True, it's not a great time financially to be going or sending a kid to college. But from the success of a bailout to the federal student loan system, to the tuition "deals" some colleges are offering, there's more good news out there on college costs and financial aid than some families recognize.
A look at the good and the bad for the college-bound:
The bad news about tuition: State budgets are still in flux, but when they're done, many public universities are likely to impose sharp tuition increases. During the last decade, tuition at public colleges has been rising at a rate of 4 percent per year — above overall inflation.
The good news about tuition: With help from federal stimulus money, some public colleges will manage more modest price increases as they drastically cut spending. Maryland will try to freeze in-state tuition for a fourth straight year. Others will keep it closer to their usual increases, like Kentucky, with increases set for between 3 and 5 percent.
Many private colleges have announced their smallest increases in years. Becker and Merrimack colleges in Massachusetts are among those freezing tuition, room and board. William Jessup University in California will cut tuition 2.5 percent.
Some are offering "specials." Laid-off employees get one-time tuition and application fee waivers at Kent State-Trumbull in Ohio. Mercer University in Georgia and Manchester College in Indiana promise to cover the costs of additional time if students stay on track but are unable to graduate in four years. Manchester will even refund a year's tuition if you don't have a job or a slot in grad school within six months of graduation.
Financial aid from colleges
Bad: The average college endowment is down around one-fourth. Many colleges, particularly regional universities, will be unable to offer as much scholarship support.
Good: The National Association of Independent Colleges and Universities says more than 90 percent of private colleges will increase aid next year. The group recently surveyed about 200 institutions and found they planned average tuition increases of 4 percent, but aid increases of 9.8 percent.
In recent years, some of the priciest colleges have announced significant increases in aid. Many are determined to keep their promises. Harvard, for example, will increase total fees 3.5 percent to $48,868 next year, but expects to spend 18 percent more on financial aid, which in some cases goes to families earning as much as $200,000.
Bad: State budget cuts will hit a range of programs that support students at both public and private colleges. Criteria for merit scholarships in some states have already tightened.
Good: The federal government is expanding college aid, particularly for low-income students. The stimulus package raises the maximum Pell Grant from $4,731 to $5,350 starting July 1, and $5,550 in 2010-2011. An extra 800,000 students are expected to get Pell funding.
Federal student loans
Bad: There are two major components of the giant federal loan program — direct lending by the government and the Federal Family Education Loan Program. Under the latter, lenders including banks and non-profits provide student loans that are guaranteed by the federal government. The program accounts for more than $50 billion in new student loans annually to more than 10 million students, but hundreds of lenders have dropped out.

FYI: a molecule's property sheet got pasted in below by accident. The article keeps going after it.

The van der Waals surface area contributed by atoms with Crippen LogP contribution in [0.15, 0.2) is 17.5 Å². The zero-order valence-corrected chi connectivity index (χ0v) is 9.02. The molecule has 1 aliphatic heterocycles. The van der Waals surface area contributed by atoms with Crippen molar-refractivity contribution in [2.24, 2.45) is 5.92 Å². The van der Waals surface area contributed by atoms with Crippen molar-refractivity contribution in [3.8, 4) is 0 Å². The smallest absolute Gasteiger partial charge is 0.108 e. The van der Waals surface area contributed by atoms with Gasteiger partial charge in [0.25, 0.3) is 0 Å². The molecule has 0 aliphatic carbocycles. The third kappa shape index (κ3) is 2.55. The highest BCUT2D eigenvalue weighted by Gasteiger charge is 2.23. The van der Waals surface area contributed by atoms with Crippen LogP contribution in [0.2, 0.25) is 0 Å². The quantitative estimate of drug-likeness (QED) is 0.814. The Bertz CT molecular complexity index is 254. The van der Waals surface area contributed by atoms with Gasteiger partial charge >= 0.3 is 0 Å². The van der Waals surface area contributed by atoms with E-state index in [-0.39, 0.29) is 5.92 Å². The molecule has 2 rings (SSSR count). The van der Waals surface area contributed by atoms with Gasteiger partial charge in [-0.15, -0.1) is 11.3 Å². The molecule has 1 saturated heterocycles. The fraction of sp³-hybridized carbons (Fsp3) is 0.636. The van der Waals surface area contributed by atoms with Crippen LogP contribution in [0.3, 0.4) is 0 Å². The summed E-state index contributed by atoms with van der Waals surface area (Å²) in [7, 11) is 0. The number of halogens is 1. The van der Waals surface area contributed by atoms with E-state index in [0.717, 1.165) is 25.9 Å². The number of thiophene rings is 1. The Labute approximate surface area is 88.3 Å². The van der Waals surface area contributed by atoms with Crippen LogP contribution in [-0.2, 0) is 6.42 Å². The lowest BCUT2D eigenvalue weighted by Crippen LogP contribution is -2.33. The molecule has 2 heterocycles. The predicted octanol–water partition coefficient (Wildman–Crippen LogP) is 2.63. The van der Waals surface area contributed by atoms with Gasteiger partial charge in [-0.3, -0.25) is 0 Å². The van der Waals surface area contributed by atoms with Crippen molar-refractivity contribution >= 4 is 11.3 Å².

Good: Considering the upheaval in family loan programs, the flow of federal loans has held up remarkably well. In fact, if the system that lends money to businesses, homes and automobiles had held up half as well as the one that provides government-backed loans to students, the economy might not be in such a mess.
Since last year, the federal government has bought up nearly $25 billion in student loan securities to provide lenders with capital for new loans. That helped keep the family loan program moving. Even as lenders dropped out of the program, the volume of loans is up this year and some loan providers are returning to the market. The direct lending program has picked up slack with an additional $7 billion in lending so far this academic year as more colleges sign up.
Private student loans
Bad: When students max out on their eligibility for federal loans and still need more money, many turn to private loans that don't have government guarantees and are usually more expensive. This year, there is less money available. Tim Ranzetta from Student Lending Analytics estimates the "supply" of loan capital from private lenders has declined by around one-third, or between about $6 billion and $7 billion.
Predictably, getting that money is harder — particularly if you plan to attend a for-profit college, have bad credit or can't get someone to co-sign a loan.
Good: The federal government accounts for five times as much student aid as do private loans. Increased limits for federal programs like Stafford loans have lessened students' need for private ones.
True, if you still need a private loan and can't get one, you may have to choose a cheaper school (or one with a higher graduation rate). But that may not be such a bad thing. Clearly, some students were borrowing too much. It's even becoming clear that some students, seduced by advertising, were taking out private loans before maxing out on federal ones. The current surge in demand for federal loans suggests they've now realized their error.